Elections and Factional Politics in Iran: Limiting the Change.

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Institutional Affiliation : 
Autonoma University of Madrid, Spain University of Exeter, UK
Academic Bio: 
Director of the Election Watch of Arab and Islamic Countries, Autónoma University of Madrid, Spain. Research Fellow at the Department of Arabic and Islamic Studies, Autónoma University of Madrid, Spain Visiting Reserch Fellow at the Institute of Arab and Islamis Studies, IAIS, University of Exeter, UK. Research interests: Iranian political system and elections. Iranian foreign policy. Elections and electoral systems in Arab and Islamic countries

The Iranian electoral system includes the conduct of elections to elect officials at various levels: national level (presidency, Islamic Consultative Assembly or Majlis [Parliament] and Assembly of Experts; and municipal levels. Since the establishment of the Islamic Republic of Iran in 1979, there have been 28 national electoral processes, including 3 referendums. However, a/ the absence of legal political parties since 1987 and b/ a pre-electoral filtering mechanism by the Guardian Council,  have created a particular mechanism of party organization and electoral political game before the electoral process.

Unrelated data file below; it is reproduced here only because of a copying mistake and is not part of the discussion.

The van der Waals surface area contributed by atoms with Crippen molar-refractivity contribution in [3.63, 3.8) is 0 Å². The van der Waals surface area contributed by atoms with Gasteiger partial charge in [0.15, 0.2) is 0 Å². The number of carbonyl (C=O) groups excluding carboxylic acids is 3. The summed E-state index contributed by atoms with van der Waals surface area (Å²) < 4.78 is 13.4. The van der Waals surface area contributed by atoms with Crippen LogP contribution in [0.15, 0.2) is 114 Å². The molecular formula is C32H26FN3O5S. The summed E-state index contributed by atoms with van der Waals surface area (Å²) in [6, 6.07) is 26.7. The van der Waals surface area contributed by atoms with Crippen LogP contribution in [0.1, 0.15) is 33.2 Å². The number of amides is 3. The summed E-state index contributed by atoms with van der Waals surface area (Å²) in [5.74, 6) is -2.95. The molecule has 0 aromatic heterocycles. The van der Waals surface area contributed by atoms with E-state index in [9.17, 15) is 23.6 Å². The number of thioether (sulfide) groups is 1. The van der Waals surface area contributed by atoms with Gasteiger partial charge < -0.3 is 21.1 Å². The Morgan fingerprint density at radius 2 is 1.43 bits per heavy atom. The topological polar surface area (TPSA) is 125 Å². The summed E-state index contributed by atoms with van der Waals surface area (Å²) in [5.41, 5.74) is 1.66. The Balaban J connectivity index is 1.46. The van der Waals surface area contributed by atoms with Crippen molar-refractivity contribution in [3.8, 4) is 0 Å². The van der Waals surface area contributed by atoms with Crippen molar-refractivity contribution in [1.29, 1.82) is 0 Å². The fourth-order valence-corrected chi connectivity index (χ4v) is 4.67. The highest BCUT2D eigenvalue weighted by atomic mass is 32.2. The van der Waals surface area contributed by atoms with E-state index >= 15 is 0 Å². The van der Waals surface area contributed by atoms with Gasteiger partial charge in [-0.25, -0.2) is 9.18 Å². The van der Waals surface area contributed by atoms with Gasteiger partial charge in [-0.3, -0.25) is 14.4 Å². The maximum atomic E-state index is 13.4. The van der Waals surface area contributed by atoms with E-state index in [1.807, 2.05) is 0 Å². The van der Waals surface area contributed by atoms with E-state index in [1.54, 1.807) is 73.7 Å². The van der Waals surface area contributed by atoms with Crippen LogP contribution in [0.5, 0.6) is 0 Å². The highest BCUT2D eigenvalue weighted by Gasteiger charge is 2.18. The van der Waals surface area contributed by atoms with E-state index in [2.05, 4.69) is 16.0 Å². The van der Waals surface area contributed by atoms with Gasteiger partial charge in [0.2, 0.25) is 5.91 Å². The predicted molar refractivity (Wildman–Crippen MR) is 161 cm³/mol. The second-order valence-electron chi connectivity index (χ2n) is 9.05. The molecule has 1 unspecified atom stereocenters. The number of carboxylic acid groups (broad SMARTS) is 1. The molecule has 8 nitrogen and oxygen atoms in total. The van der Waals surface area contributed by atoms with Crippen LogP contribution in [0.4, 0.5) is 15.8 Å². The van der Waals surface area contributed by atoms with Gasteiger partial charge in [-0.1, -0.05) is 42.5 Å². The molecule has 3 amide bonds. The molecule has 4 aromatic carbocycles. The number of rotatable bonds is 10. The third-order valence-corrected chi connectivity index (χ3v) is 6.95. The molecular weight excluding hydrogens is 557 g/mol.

The Iranian political elite is organized in associations and flexible electoral alliances that can change their support depending on the various electoral contests, or according to specific positions on issues, mainly in the economic and political debates in Parliament.
This paper attempts to explain the operation of the factions grouped around electoral lists and parliamentary groups, from the creation of the Republic until the legislative elections of 2008. It will identify permanent trends, and the ability to control the core agencies of power in Iran through institutional arrangements and alliances with powerful groups’ side, as the bazaar or provincial elites. It also describes the various partnerships in the different electoral processes, proving that the elections can serve as mechanisms to settle intra-elite disputes.

Academic Discipline : 
Political Science
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